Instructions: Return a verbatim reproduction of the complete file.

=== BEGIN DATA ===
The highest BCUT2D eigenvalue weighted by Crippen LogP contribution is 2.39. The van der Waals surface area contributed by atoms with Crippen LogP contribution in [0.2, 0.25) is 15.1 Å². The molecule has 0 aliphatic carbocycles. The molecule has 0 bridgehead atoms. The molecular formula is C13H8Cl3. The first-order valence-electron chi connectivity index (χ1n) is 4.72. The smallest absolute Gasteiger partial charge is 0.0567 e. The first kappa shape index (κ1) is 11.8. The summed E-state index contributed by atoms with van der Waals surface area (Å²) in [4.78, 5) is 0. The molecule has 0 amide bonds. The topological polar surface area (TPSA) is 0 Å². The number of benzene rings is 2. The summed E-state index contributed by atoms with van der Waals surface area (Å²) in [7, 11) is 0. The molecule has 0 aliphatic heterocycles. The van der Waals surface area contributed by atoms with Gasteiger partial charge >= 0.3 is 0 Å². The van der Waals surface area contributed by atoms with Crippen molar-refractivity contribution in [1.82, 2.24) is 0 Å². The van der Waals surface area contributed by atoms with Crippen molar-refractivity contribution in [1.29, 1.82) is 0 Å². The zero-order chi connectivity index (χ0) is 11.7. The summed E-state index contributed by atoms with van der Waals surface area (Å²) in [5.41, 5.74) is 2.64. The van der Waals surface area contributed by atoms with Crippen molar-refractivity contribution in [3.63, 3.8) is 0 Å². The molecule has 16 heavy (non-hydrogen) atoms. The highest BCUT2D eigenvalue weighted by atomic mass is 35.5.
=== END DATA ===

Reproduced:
The highest BCUT2D eigenvalue weighted by Crippen LogP contribution is 2.39. The van der Waals surface area contributed by atoms with Crippen LogP contribution in [0.2, 0.25) is 15.1 Å². The molecule has 0 aliphatic carbocycles. The molecule has 0 bridgehead atoms. The molecular formula is C13H8Cl3. The first-order valence-electron chi connectivity index (χ1n) is 4.72. The smallest absolute Gasteiger partial charge is 0.0567 e. The first kappa shape index (κ1) is 11.8. The summed E-state index contributed by atoms with van der Waals surface area (Å²) in [4.78, 5) is 0. The molecule has 0 amide bonds. The topological polar surface area (TPSA) is 0 Å². The number of benzene rings is 2. The summed E-state index contributed by atoms with van der Waals surface area (Å²) in [7, 11) is 0. The molecule has 0 aliphatic heterocycles. The van der Waals surface area contributed by atoms with Gasteiger partial charge >= 0.3 is 0 Å². The van der Waals surface area contributed by atoms with Crippen molar-refractivity contribution in [1.82, 2.24) is 0 Å². The van der Waals surface area contributed by atoms with Crippen molar-refractivity contribution in [1.29, 1.82) is 0 Å². The zero-order chi connectivity index (χ0) is 11.7. The summed E-state index contributed by atoms with van der Waals surface area (Å²) in [5.41, 5.74) is 2.64. The van der Waals surface area contributed by atoms with Crippen molar-refractivity contribution in [3.63, 3.8) is 0 Å². The molecule has 16 heavy (non-hydrogen) atoms. The highest BCUT2D eigenvalue weighted by atomic mass is 35.5.